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Frequently Asked Questions (FAQs) About Medicare

Below we've answered some common Medicare questions.

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Medicare is health insurance for people age 65 or older, under age 65 with certain disabilities, and any age with permanent kidney failure (called "End-Stage Renal Disease"). You must have entered the United States lawfully and have lived here for five (5) years to be eligible for Medicare.

Medicare Part A (hospital insurance) helps pay for inpatient care you get in a hospital, skilled nursing facility, or hospice, and for home-healthcare if you meet certain conditions. Most people don't have to pay a monthly premium for Medicare Part A because they or a spouse paid Medicare taxes while working in the United States. If you don't automatically get premium-free Part A, you may still be able to enroll, and pay a premium.

Medicare Part B (medical insurance) helps pay for medically-necessary doctors, services and other outpatient care. It also pays for some preventive services (like flu shots) to help keep you healthy and some services that keep certain illnesses from getting worse.

Original Medicare Managed by the Federal government, it provides your Medicare Part A and Part B coverage. (You can choose to have either one, or both parts.) You have to pay a deductible, and you are usually charged coinsurance each time you receive services. You can add Medicare prescription drug coverage (Part D) by joining a Medicare Prescription Drug Plan (PDP). In order to join a PDP plan, you must have Medicare Part A or Part B or both. Costs and benefits vary by plan. You can also choose to buy a Medicare Supplement Insurance policy* to help pay your share of covered out-of-pocket expenses not covered by Medicare, such as copayments, coinsurance, and deductibles.
*Medicare Supplement Insurance Plans and their insurers are not connected with or endorsed by the United States government or the federal Medicare program.

Medicare Advantage Plans (called Part C) You must have both Medicare Parts A and B to join one of these plans. The plans provide all of your Part A and Part B services and generally provide additional services. You usually pay a monthly premium, and copays that will likely be less than the coinsurance and deductibles under Original Medicare. In many cases, these plans also offer Medicare Part D prescription drug coverage. These plans are health plan options that are part of the Medicare program. Costs and benefits vary by plan.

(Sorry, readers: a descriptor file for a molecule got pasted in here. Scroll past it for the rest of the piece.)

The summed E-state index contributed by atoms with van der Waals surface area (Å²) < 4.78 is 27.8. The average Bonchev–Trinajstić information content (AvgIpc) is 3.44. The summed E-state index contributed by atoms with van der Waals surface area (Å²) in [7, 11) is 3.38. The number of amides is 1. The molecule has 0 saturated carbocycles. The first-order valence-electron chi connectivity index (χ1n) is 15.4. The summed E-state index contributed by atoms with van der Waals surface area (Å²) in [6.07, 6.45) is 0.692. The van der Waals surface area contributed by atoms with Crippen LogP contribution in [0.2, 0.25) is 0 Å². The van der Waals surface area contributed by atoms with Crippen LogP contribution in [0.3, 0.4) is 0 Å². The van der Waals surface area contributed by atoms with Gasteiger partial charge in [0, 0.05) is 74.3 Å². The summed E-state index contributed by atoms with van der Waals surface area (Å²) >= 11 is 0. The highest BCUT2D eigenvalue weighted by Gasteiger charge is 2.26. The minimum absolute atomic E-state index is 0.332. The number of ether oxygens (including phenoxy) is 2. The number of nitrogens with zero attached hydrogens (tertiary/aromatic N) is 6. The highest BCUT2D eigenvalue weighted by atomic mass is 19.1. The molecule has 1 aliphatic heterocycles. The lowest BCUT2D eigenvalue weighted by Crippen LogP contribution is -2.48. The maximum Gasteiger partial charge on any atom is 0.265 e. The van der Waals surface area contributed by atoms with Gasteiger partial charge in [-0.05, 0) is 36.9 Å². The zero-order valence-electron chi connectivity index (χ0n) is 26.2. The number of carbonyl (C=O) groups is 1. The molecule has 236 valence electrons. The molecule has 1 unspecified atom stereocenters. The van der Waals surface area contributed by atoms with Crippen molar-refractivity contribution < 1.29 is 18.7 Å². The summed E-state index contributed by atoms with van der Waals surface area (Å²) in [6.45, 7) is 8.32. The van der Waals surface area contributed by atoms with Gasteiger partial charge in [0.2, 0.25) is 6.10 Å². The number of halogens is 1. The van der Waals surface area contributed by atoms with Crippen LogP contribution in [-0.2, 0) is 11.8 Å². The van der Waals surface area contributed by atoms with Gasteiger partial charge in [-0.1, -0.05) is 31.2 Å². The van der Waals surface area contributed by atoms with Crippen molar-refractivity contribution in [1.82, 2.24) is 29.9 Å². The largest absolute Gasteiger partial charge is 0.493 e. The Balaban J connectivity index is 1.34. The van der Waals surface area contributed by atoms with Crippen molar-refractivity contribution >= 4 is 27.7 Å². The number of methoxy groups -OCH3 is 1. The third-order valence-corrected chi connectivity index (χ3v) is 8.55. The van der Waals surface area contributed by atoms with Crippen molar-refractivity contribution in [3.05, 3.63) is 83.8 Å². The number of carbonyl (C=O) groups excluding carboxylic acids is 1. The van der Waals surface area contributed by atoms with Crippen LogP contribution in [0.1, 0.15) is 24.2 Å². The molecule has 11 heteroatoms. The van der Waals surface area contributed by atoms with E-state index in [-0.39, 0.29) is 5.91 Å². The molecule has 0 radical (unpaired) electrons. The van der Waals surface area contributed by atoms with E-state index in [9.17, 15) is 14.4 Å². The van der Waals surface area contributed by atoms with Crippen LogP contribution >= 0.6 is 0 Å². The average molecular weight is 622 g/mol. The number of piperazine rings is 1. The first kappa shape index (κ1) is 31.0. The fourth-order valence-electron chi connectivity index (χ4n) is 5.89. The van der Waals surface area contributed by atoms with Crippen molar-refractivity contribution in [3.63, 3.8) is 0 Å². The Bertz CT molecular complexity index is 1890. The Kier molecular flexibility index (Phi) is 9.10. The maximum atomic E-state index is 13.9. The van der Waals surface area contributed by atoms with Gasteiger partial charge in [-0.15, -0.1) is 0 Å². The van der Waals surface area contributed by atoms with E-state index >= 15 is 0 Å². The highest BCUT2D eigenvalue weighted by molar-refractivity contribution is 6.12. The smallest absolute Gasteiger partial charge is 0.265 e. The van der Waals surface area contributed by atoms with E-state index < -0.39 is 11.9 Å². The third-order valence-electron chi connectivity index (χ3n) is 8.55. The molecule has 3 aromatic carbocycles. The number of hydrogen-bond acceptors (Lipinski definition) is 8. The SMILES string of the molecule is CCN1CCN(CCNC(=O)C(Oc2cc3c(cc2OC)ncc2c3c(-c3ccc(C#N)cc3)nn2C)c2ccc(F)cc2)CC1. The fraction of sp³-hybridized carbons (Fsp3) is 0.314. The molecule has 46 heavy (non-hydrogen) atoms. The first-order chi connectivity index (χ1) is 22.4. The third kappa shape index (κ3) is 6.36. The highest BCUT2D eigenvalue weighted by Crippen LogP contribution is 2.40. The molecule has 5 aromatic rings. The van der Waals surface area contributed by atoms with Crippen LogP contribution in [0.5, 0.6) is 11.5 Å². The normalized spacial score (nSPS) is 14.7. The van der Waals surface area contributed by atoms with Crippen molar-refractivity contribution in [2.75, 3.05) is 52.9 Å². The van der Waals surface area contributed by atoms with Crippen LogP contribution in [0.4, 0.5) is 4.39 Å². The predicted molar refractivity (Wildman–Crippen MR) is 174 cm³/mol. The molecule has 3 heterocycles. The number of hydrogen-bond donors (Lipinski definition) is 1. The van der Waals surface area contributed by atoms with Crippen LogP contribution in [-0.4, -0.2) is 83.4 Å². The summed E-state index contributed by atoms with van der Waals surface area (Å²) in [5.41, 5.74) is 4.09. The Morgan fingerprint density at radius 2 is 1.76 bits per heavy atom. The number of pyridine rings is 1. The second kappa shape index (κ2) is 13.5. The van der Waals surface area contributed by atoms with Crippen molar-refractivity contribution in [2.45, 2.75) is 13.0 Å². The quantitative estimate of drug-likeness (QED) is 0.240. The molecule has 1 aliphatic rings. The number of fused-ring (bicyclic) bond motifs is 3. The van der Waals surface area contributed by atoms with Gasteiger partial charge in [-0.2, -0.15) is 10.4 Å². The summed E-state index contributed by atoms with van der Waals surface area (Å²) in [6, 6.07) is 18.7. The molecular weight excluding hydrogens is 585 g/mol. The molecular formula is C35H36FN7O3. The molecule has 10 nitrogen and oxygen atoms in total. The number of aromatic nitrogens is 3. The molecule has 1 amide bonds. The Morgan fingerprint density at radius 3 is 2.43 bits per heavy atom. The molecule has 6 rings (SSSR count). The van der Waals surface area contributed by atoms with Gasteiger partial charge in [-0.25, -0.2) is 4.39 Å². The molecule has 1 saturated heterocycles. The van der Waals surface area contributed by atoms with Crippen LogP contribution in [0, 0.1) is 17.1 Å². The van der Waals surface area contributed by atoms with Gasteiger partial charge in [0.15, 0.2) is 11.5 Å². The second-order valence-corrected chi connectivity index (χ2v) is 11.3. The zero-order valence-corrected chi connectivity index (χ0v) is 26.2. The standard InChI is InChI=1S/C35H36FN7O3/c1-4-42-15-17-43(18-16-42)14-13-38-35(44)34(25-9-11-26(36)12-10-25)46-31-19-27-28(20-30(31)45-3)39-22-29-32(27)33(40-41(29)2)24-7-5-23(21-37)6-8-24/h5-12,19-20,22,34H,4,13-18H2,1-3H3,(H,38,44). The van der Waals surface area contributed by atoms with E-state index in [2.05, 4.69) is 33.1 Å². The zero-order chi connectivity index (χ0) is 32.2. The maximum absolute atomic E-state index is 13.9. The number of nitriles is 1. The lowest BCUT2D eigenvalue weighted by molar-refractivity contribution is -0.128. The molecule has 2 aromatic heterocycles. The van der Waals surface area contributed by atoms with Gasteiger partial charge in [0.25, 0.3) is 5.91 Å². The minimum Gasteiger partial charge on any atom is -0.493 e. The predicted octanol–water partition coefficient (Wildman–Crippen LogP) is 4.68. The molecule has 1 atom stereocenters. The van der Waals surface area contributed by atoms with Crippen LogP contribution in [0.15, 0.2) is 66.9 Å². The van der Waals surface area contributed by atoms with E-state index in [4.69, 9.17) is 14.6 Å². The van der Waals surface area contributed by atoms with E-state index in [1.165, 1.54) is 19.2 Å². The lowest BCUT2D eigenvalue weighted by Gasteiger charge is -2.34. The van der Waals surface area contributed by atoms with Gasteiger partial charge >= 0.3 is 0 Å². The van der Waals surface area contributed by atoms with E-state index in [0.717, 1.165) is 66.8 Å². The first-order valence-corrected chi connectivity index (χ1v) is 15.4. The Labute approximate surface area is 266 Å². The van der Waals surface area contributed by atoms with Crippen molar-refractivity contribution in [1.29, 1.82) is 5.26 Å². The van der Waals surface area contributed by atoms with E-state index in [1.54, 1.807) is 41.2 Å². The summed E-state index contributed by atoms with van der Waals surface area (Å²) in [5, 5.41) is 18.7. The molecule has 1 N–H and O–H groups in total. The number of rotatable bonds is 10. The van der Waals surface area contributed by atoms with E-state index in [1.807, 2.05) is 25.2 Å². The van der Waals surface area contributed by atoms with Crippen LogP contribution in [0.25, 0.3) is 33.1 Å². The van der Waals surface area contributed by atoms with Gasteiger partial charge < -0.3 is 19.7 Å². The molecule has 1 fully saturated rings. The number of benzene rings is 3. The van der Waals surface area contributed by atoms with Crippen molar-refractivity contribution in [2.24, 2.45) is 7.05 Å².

Medicare Advantage plans (sometimes called "Part C" or "MA Plans") are health plan options that are part of the Medicare program. Medicare Advantage plans provide all Medicare Part A (hospital insurance) and Medicare Part B (medical insurance) coverage and cover all of the services that Original Medicare covers with the exception of hospice care. Medicare Advantage plans may offer extra coverage, such as vision, hearing, dental, and/or health and wellness programs. These plans are available as stand-alone health plans or with prescription drug coverage (called MA-PD plans).

To join a Medicare Advantage Plan, you must have both Medicare Part A and Part B. When you join a Medicare Advantage plan, you will still have to pay your monthly Medicare Part B premium. In addition, you may have to pay a monthly premium to your Medicare Advantage Plan.

A Medicare Advantage Private Fee-for-Service (PFFS) plan is a type of Medicare Advantage plan (Part C) in which you have the freedom to choose any doctor or hospital that accepts the plan's terms and conditions. The health plan, rather than the Medicare Program, decides what you'll pay for the services you will receive. Some of the advantages of the Medicare Advantage PFFS plans are that you may pay less for Medicare-covered benefits and may have extra benefits Original Medicare doesn't cover. These plans are available as stand-alone health plans or with prescription drug coverage (called MA-PD plans).

*A Private Fee-for-Service plan is not Medicare supplement insurance. Providers who do not contract with our plan are not required to see you except in an emergency. Providers can find the plan's terms and conditions of payment on our website at: www.TodaysOptions.com.

With a Medicare Advantage Network Private Fee-for-Service Plan, you're not locked into a defined network of doctors and hospitals. Our plan gives you the freedom to choose which doctors, specialists, and hospitals you visit. However, you may pay less for services received from healthcare providers who are in our broad network. You may see a specialist without a referral. And, there is no limit on covered office visits so you can see your doctor as often as you choose. Providers in the network can change at any time.